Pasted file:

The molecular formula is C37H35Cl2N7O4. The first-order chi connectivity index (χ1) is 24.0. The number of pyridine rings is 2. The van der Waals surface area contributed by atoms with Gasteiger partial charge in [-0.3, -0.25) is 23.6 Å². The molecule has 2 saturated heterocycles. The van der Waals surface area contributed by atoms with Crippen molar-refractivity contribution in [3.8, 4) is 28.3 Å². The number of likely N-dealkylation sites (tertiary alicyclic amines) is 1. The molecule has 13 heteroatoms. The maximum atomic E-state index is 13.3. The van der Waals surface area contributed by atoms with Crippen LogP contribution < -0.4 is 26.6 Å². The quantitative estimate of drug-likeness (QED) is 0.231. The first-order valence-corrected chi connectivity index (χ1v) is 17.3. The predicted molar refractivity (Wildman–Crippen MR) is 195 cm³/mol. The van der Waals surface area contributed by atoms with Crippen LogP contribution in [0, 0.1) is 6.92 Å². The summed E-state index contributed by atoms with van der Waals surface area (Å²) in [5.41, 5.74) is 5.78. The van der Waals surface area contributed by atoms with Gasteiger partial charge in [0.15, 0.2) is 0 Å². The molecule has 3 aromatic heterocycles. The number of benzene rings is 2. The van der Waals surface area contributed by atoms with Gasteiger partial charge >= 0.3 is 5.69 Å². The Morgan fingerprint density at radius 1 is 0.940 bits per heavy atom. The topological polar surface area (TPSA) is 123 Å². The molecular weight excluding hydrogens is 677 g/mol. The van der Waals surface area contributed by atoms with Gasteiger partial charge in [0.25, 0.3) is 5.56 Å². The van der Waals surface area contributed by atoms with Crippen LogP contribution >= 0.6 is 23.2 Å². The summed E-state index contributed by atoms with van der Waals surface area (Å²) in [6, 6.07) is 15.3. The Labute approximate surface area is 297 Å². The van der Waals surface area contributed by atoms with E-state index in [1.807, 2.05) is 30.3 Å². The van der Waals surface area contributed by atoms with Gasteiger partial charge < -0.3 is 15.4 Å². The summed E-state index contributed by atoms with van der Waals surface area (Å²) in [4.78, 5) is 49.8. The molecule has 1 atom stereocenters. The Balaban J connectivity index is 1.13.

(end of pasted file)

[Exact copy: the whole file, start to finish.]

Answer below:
The molecular formula is C37H35Cl2N7O4. The first-order chi connectivity index (χ1) is 24.0. The number of pyridine rings is 2. The van der Waals surface area contributed by atoms with Gasteiger partial charge in [-0.3, -0.25) is 23.6 Å². The molecule has 2 saturated heterocycles. The van der Waals surface area contributed by atoms with Crippen molar-refractivity contribution in [3.8, 4) is 28.3 Å². The number of likely N-dealkylation sites (tertiary alicyclic amines) is 1. The molecule has 13 heteroatoms. The maximum atomic E-state index is 13.3. The van der Waals surface area contributed by atoms with Crippen LogP contribution < -0.4 is 26.6 Å². The quantitative estimate of drug-likeness (QED) is 0.231. The first-order valence-corrected chi connectivity index (χ1v) is 17.3. The predicted molar refractivity (Wildman–Crippen MR) is 195 cm³/mol. The van der Waals surface area contributed by atoms with Crippen LogP contribution in [0, 0.1) is 6.92 Å². The summed E-state index contributed by atoms with van der Waals surface area (Å²) in [5.41, 5.74) is 5.78. The van der Waals surface area contributed by atoms with Gasteiger partial charge in [0.15, 0.2) is 0 Å². The molecule has 3 aromatic heterocycles. The number of benzene rings is 2. The van der Waals surface area contributed by atoms with Gasteiger partial charge >= 0.3 is 5.69 Å². The Morgan fingerprint density at radius 1 is 0.940 bits per heavy atom. The topological polar surface area (TPSA) is 123 Å². The molecular weight excluding hydrogens is 677 g/mol. The van der Waals surface area contributed by atoms with Gasteiger partial charge in [0.25, 0.3) is 5.56 Å². The van der Waals surface area contributed by atoms with Crippen LogP contribution >= 0.6 is 23.2 Å². The summed E-state index contributed by atoms with van der Waals surface area (Å²) in [6, 6.07) is 15.3. The Labute approximate surface area is 297 Å². The van der Waals surface area contributed by atoms with E-state index in [1.807, 2.05) is 30.3 Å². The van der Waals surface area contributed by atoms with Gasteiger partial charge < -0.3 is 15.4 Å². The summed E-state index contributed by atoms with van der Waals surface area (Å²) in [4.78, 5) is 49.8. The molecule has 1 atom stereocenters. The Balaban J connectivity index is 1.13.